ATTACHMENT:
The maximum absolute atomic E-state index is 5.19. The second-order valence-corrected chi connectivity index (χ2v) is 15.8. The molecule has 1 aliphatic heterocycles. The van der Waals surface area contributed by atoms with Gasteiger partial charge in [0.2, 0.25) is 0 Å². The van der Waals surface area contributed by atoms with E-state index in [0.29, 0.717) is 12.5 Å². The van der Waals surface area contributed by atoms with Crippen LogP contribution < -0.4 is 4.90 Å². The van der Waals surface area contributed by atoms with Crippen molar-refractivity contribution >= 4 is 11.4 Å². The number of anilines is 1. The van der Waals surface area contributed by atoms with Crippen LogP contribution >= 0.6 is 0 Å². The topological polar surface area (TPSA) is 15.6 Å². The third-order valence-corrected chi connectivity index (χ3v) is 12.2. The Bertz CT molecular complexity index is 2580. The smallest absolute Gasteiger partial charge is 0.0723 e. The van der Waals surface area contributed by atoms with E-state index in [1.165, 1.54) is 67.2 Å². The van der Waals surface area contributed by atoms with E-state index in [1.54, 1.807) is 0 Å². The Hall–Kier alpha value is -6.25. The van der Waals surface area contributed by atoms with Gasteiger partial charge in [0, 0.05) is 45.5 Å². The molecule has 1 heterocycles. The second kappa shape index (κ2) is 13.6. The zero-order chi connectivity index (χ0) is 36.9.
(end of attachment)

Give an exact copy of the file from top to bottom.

The maximum absolute atomic E-state index is 5.19. The second-order valence-corrected chi connectivity index (χ2v) is 15.8. The molecule has 1 aliphatic heterocycles. The van der Waals surface area contributed by atoms with Gasteiger partial charge in [0.2, 0.25) is 0 Å². The van der Waals surface area contributed by atoms with E-state index in [0.29, 0.717) is 12.5 Å². The van der Waals surface area contributed by atoms with Crippen LogP contribution < -0.4 is 4.90 Å². The van der Waals surface area contributed by atoms with Crippen molar-refractivity contribution >= 4 is 11.4 Å². The number of anilines is 1. The van der Waals surface area contributed by atoms with Crippen LogP contribution >= 0.6 is 0 Å². The topological polar surface area (TPSA) is 15.6 Å². The third-order valence-corrected chi connectivity index (χ3v) is 12.2. The Bertz CT molecular complexity index is 2580. The smallest absolute Gasteiger partial charge is 0.0723 e. The van der Waals surface area contributed by atoms with E-state index in [1.165, 1.54) is 67.2 Å². The van der Waals surface area contributed by atoms with E-state index in [1.54, 1.807) is 0 Å². The Hall–Kier alpha value is -6.25. The van der Waals surface area contributed by atoms with Gasteiger partial charge in [0, 0.05) is 45.5 Å². The molecule has 1 heterocycles. The second kappa shape index (κ2) is 13.6. The zero-order chi connectivity index (χ0) is 36.9.